If I could do anything as a health activist, I would change the curriculum offered in medical schools to provide students with the following foundation:
- The study of what we eat and how it affects our bodies should not be relegated to an area of study or a required single-term class; it should be the foundation upon which everything else is learned. It makes absolute zero sense for a patient to receive care and treatment from one specialist for one problem and another specialist for another problem when addressing the patient’s food allergies and/or sensitivities will solve both problems. No. Sense. Whatsoever. Human bodies are intricate organic machines with many parts reliant on one another. In addition, all the different parts are wholly reliant on a single source for sustenance and maintenance: food.
Bodies Are Unique
- The principal that every single person’s body is unique and some patients may know more about their body than their primary care physician should permeate across everything medical students learn. Treatments that work for some people do not work for others. As I have spent the past three years researching natural ways to manage Multiple Sclerosis, I learned that there is not one single nutrition plan that works for everyone with MS. Some do great eating gluten, and some don’t. Some do great eating red meat, and some don’t. Doctors need to work with their patients and trust that the patient may know more about their body. Which leads me to…
- This is a must for the doctor and patient relationship to be successful. It is also a must for doctors specializing in different fields to collaborate with each other to best help improve a patient’s health. The modern-day à la carte system does not benefit the patient and can prolong or worsen their condition.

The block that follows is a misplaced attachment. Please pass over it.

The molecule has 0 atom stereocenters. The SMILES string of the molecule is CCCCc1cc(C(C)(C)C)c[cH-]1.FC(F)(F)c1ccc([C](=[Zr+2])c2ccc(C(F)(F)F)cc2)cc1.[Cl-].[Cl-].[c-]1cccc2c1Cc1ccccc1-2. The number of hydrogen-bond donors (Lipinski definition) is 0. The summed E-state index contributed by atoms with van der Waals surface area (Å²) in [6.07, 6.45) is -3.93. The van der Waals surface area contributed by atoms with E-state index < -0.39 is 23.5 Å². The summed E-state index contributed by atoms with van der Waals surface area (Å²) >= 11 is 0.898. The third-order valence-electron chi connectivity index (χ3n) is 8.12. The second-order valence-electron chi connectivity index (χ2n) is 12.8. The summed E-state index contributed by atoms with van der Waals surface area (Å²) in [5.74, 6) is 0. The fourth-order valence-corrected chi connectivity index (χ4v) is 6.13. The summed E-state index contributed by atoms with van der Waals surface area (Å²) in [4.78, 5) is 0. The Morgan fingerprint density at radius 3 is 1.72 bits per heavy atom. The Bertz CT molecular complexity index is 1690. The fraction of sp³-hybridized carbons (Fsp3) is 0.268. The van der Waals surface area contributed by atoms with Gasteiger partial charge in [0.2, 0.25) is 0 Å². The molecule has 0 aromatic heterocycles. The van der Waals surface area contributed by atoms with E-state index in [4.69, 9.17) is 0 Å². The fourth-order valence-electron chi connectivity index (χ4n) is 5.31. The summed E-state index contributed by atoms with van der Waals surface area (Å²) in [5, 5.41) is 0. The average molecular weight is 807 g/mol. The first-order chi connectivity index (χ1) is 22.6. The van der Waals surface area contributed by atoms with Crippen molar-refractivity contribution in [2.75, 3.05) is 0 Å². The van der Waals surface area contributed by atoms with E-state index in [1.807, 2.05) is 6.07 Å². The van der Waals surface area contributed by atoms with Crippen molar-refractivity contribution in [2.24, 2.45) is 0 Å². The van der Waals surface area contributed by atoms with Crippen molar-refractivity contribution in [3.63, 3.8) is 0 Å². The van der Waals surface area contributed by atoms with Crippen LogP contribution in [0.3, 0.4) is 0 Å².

An education built on nutrition, the principal that each patient’s body is unique and should be treated as such, and that teaches doctors to collaborate with one another and their patients would really go a long way toward overhauling our medical system. I strongly believe improving our medical system has to start with formal education.
Patients are educating themselves using the vast resource that is the Internet. In our virtual communities, regardless the illness or disease, we collaborate with each other and learn that our bodies are unique and how they may be affected by nutrition. Perhaps it isn’t until enough doctors become patients that the curriculum taught in non-alternative medical schools will be overhauled.
Disclaimer: Having never been a medical student, I most certainly don’t know the intricate details of the curriculum currently offered to students at non-alternative medical schools. I know a good amount of people working in the health industry—hospital owners, nurses, doctors, massage therapists, acupuncturists, patients, etc.—and feel as though I have a generic enough understanding of the education provided at these schools to propose an overhaul. What I think I know could be incorrect and I welcome any dialog that may clarify my understanding.